Christmas is coming – three times over.

Christmas is approaching rapidly, but I am unprepared. I am writing and find it difficult to stop.

But it is not going smoothly; those word updates do not measure an even progress from start to finish. I am darting about from place to place, never knowing where I am.

I never thought it would be easy. The approach of Book One to publication day. The pause with Book Two, awaiting feedback and more editing. The start of Book Three.

It is Book Three that is causing problems, perhaps because I started planning. Not major planning, just dividing the book into chunks – I have six, or maybe seven. See, I can’t do planning properly! A few weeks ago I wrote here about having found an antagonist. I wanted to give him a trial, so I wrote a scene, then another. This section of the book, for various reasons, I planned to write in the present tense. It would be interspersed with other POVs. So that I didn’t become confused, I decided to write the whole of this section, before moving back to past tense. It must have worked, because I then had difficulties shaking off the present tense. I had 9,000 words.

I knew what came next, I continued, another 9,000 words. The ideas were coming thick and fast, I wanted to carry on. Nothing wrong with this, you might say, in fact it’s great.

Except – I’ve got to stop. This section is towards the end of the book. I think I know where the end comes, but more and more words come spilling out and the end gets further away. What about what comes before? The main part of the book. Not only is it not yet written, I’m not even sure where it starts! With regret, I have forced myself to stop.

I have returned to the start. I have rewritten an abandoned ending to book two as the start of book three. I have written more, I think it is going OK.

But – As I write, the abandoned characters at the end keep calling to me, “Come back, we want to carry on.” While the same characters, at an earlier point in the story shout, “No, us first. We might change everything and you will never exist.” It is difficult enough, but the book covers a year in time, from winter to winter, Christmas to Christmas. Today, I had to stop and think – would he be wearing those clothes, or did he acquire them later. One Christmas is happy, the other not. There is snow one year and not the other.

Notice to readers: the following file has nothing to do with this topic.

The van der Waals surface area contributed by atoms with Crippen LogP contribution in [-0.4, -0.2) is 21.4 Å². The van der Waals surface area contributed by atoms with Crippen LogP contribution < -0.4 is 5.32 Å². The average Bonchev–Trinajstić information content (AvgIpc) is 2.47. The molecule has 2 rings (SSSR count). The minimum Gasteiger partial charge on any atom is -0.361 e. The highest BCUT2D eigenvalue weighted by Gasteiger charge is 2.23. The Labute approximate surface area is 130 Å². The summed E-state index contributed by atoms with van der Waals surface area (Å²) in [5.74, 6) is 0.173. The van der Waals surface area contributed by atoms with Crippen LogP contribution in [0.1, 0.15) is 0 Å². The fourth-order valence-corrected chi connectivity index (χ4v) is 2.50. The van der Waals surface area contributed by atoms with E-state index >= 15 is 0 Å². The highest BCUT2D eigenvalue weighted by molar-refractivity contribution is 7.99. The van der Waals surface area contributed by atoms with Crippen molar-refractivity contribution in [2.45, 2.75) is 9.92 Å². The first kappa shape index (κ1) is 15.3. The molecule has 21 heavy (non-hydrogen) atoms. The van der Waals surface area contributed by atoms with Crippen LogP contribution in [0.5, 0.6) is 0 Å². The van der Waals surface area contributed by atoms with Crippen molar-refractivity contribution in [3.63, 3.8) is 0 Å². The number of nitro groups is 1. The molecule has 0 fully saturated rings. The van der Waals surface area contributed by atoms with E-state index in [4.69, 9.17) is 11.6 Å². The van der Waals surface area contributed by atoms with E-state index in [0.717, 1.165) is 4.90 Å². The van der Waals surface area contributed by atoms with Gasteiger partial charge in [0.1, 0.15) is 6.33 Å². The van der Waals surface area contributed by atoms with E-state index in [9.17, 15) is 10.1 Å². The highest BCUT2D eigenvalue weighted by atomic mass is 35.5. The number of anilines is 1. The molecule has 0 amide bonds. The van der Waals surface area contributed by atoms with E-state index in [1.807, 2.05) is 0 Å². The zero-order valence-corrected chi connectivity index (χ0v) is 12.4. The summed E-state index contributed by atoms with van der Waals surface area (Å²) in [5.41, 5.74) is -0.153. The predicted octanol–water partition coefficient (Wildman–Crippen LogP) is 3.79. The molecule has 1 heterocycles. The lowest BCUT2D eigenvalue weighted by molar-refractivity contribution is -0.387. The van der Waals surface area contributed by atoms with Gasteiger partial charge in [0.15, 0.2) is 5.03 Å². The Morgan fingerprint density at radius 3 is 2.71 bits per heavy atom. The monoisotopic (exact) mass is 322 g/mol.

And then there is real life, Christmas is coming. Will my mother end up with a sword. Will Byrhtnoth find a box set of Vikings DVDs under his tree?

Should I give up and spend the next month in bed?

No, because the voices are calling and I cannot silence them.

Box set for Byrhtnoth?

Advertisements

Review – The Briton and the Dane

“Gwyneth walked towards the formidable Keep, nodding to the guards patrolling the wall-walk once she reached the top of the tower. She breathed in the sea air, admiring the beauty of the land as the sun disappeared below the horizon, mesmerized by the rich and colorful hues of the darkening sky. She was comforted by the melodious sound of breaking waves crashing against the rocky cliffs, which was a calming respite from the throes of a violent world.”

This is the start of  “The Briton and the Dane” by Mary Ann Bernal. I downloaded this book some time ago (June 2015, Amazon tells me.) I got 18% into the book, before giving up – it was so bad. Looking for something to review this week, I decided to give it another try. After all, Amazon’s reviews for this book average 9.5 stars. The reviewers rave over it. Was I missing something?

I pressed on to about 50% – My opinion hasn’t changed.

Let’s return to Gwyneth in her castle. Not a bad start, a bit dramatic, but you need to hook the reader. She sees a wounded stranger, wandering the beach. She rescues him, patches him up and “the sight of his bulging muscles caused her heart to beat faster” and she instantly falls in love with him. A bit quick but this is Historical Romance. Actually I would have liked a picture of the bulging muscles on the cover – it would have helped to relieve the tedium!